December 15, 2015

If you're so inclined, you can now buy a two-hundred dollar racing flat. In news that could be tangentially related, I haven't bought new running shoes in 15 months.

December 8, 2015

I don't ride - not really. That is, I don't "cycle". I ride a bike to get somewhere, sometimes, and I enjoy it enough; but, I have no frame of reference for what is fast, or anything like that. But this is cool regardless, and principally applicable to any endurance pursuit. 

As for my indulgences, I'm running, feeling fitter, vaguely ambitious. I don't know what I want to do with any of that, however. 

November 23, 2015

Spot the difference

Just a few years, a little fabric, and facial hair. Same last name, though.



A good race, all around.

November 2, 2015

I ran a 17:50 5K yesterday, which, as ever, is a time that is completely specific, and yet not the least bit informative without additional context. Running is weird that way. You ran what you ran, and that's it. But it's not, not really, because though the time is the time, the time is also not the time. It's the sum of previous experiences and expectations, and as such, functions more as a point in a narrative than a data point in an algorithm.

So, I ran that time, which is a faster time than I'd ever run before. It strikes me, at once, as the sort of time a "real runner" might run, but only might, because it's not that fast. Not really. Not now that I've done it. That too is the nature of the hobby. Times are immutable and ephemeral all at once.

October 15, 2015

In the time since my last posting, I've run two marathons. Here are a few words.

I ran the Hawk Marathon, a semi-organic race (of three at the event: 26.2, 50, and 100 miles) on my home town trails, sort of out and back, with some extra business on either end to make up for what would otherwise be something closer to 23 miles. These are trails, really trails, that wind and twist and undulate. There are rocks and roots and snakes that look too much like the latter. It is, as such, an arrhythmic course. You're always pushing, never cruising.

I won the race in 3:28:08, breaking the previous course record by 5:18.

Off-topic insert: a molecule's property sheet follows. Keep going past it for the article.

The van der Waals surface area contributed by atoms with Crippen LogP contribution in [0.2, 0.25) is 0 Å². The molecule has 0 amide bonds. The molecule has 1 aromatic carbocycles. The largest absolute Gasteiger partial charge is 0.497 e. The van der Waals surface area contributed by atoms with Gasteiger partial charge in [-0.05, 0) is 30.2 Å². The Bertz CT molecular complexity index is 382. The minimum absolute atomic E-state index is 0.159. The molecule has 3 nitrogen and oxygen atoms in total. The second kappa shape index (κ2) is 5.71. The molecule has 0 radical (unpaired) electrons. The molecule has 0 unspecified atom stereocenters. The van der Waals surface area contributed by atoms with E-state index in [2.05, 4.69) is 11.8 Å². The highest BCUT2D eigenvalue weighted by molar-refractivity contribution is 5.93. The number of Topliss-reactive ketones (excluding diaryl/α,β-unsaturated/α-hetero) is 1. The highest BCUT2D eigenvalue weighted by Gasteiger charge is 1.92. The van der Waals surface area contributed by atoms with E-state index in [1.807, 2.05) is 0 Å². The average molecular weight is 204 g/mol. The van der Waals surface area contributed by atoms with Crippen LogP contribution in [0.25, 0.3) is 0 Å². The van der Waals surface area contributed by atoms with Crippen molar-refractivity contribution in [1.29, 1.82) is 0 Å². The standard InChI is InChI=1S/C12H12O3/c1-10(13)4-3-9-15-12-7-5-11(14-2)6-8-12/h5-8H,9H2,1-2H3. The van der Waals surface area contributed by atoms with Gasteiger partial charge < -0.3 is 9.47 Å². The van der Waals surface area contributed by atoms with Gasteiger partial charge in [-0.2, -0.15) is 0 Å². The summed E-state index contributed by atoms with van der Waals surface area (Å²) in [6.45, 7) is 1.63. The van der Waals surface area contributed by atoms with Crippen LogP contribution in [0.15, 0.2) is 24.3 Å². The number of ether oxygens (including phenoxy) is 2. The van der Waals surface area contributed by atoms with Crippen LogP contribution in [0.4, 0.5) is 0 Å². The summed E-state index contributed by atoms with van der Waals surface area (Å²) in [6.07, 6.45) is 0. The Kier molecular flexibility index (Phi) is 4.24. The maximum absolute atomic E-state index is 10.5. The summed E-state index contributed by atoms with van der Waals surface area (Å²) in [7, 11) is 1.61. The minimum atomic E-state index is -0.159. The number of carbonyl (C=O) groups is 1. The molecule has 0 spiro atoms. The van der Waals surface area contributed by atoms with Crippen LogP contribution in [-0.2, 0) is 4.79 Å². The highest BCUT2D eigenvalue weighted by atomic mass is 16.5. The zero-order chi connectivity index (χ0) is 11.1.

This is, of course, no big thing. Zach Bitter and Matt Flaherty have run - and predictably, won - races in Kansas City, but not Lawrence.

I'm the local guy with the local record at the local race. I live maybe eight miles from the trail head. I have rock jumps memorized - or perhaps, better known even than that. Intuited. I don't remember how to take them because I don't think them. I dart right of that tree, then kick off the adjacent rock with my right foot, landing on the peak of another with my left. Two quick turnovers later, I'm down, spinning, and then hurdling the creak. 

I can roll with those trails. True, a lot of people, totally ignorant of the course, could do it faster. But, no one has.

It's no big thing. But it's my small thing, and I'm glad to have it. 

In 2011, I volunteered at the event on something of a lark. I was, at the time, a 20 some odd miles a week hobbyist, looking for something to do over the weekend. I was struck by the euphoric absurdity of the whole goddamn thing (100 fucking miles?), and promptly entered - and finished, somehow - my first 50 mile race the next month.

In 2012, I ran the marathon, then paced 25 miles with the final 100 mile runner.

In 2013, I won the marathon.

In 2014, I paced 40 miles of the 100 mile course record.

And now, 2015. It adds to an odd collection that has nonetheless proven influential. Without this event, I don't know that I'd be any kind of runner at all. It's marked me, so I'm glad to have marked it back.


Five days ago, I ran the Prairie Fire Marathon, in Wichita.

It was, appropriately, hot. I flamed out, then jogged it in.

3:29:28 on an almost sarcastically flat (really, not a single hill?) road course. Slower than the same distance covered on technical mountain bike trails the month before. (And yes, the trail race is measured accurately.)

Given that I'd expected to run at least thirty minutes faster, this is, without question, a really poor time. But I also had, without question, a pretty good time running it.

If this sounds like some hobbyjogger inspo bullshit... well, maybe. But shit races can still be good training runs, so long as you emerge uninjured. And I'm comfortably running again, so, life goes on. As it would whether I was pissed about my time or not.

It's no big thing. But it's my small thing, and... well, I don't actually have to take it with me.


Tonight was a steady six under a rippling sky, the sun setting and bleeding across the expanse like grapefruit juice spilled on gently wrinkled white tablecloth.

June 16, 2015

Night Hawk 50K

4:27:50, 2nd

Before the race, I'd have taken that. And after? Well, there's nothing to do but take it, at that point. You can wonder, though, and I did for a bit. Could I have gone for it a bit harder? Well, yes. Could I have gone hard enough to run the eleven minutes faster I'd have needed to, in order to win? Nope.

I could have tried, sure; but not sustainably. And maybe not effectively. That's the thing about running: You can always go harder. But harder isn't always - or even usually - better. You find the fastest possible sustainable pace, and sit there. I did that, and the result is what it is. Axiomatically. I'm pleased, then, because of that. Because, quite improbably, I've turned into the veteran distance guy, who paces himself pretty well. Who jogs around just fine, right after the race - and certainly the day after - because I didn't fuck myself up too badly.